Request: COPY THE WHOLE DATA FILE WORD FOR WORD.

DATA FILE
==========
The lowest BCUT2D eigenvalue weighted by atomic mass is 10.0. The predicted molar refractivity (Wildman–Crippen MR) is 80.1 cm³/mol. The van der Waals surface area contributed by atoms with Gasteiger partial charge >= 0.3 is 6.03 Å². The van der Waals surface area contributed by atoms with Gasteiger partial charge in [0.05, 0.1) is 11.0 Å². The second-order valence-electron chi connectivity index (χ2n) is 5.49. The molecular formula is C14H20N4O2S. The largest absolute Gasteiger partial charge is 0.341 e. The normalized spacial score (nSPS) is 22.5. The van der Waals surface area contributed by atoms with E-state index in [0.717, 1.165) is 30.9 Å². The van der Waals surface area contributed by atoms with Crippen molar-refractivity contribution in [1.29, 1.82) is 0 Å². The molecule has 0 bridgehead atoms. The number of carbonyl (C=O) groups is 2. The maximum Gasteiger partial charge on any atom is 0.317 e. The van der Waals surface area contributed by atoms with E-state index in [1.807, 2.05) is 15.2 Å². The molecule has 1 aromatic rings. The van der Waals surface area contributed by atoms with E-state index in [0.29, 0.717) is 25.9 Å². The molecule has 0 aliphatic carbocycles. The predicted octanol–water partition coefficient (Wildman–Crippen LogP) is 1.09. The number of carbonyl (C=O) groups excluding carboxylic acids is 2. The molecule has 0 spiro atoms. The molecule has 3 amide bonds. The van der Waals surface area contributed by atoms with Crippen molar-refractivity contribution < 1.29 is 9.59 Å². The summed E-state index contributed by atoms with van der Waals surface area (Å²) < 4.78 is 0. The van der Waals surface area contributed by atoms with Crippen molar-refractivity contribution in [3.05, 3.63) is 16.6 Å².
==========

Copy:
The lowest BCUT2D eigenvalue weighted by atomic mass is 10.0. The predicted molar refractivity (Wildman–Crippen MR) is 80.1 cm³/mol. The van der Waals surface area contributed by atoms with Gasteiger partial charge >= 0.3 is 6.03 Å². The van der Waals surface area contributed by atoms with Gasteiger partial charge in [0.05, 0.1) is 11.0 Å². The second-order valence-electron chi connectivity index (χ2n) is 5.49. The molecular formula is C14H20N4O2S. The largest absolute Gasteiger partial charge is 0.341 e. The normalized spacial score (nSPS) is 22.5. The van der Waals surface area contributed by atoms with E-state index in [0.717, 1.165) is 30.9 Å². The van der Waals surface area contributed by atoms with Crippen molar-refractivity contribution in [1.29, 1.82) is 0 Å². The molecule has 0 bridgehead atoms. The number of carbonyl (C=O) groups is 2. The maximum Gasteiger partial charge on any atom is 0.317 e. The van der Waals surface area contributed by atoms with E-state index in [1.807, 2.05) is 15.2 Å². The molecule has 1 aromatic rings. The van der Waals surface area contributed by atoms with E-state index in [0.29, 0.717) is 25.9 Å². The molecule has 0 aliphatic carbocycles. The predicted octanol–water partition coefficient (Wildman–Crippen LogP) is 1.09. The number of carbonyl (C=O) groups excluding carboxylic acids is 2. The molecule has 0 spiro atoms. The molecule has 3 amide bonds. The van der Waals surface area contributed by atoms with Crippen molar-refractivity contribution < 1.29 is 9.59 Å². The summed E-state index contributed by atoms with van der Waals surface area (Å²) < 4.78 is 0. The van der Waals surface area contributed by atoms with Crippen molar-refractivity contribution in [3.05, 3.63) is 16.6 Å².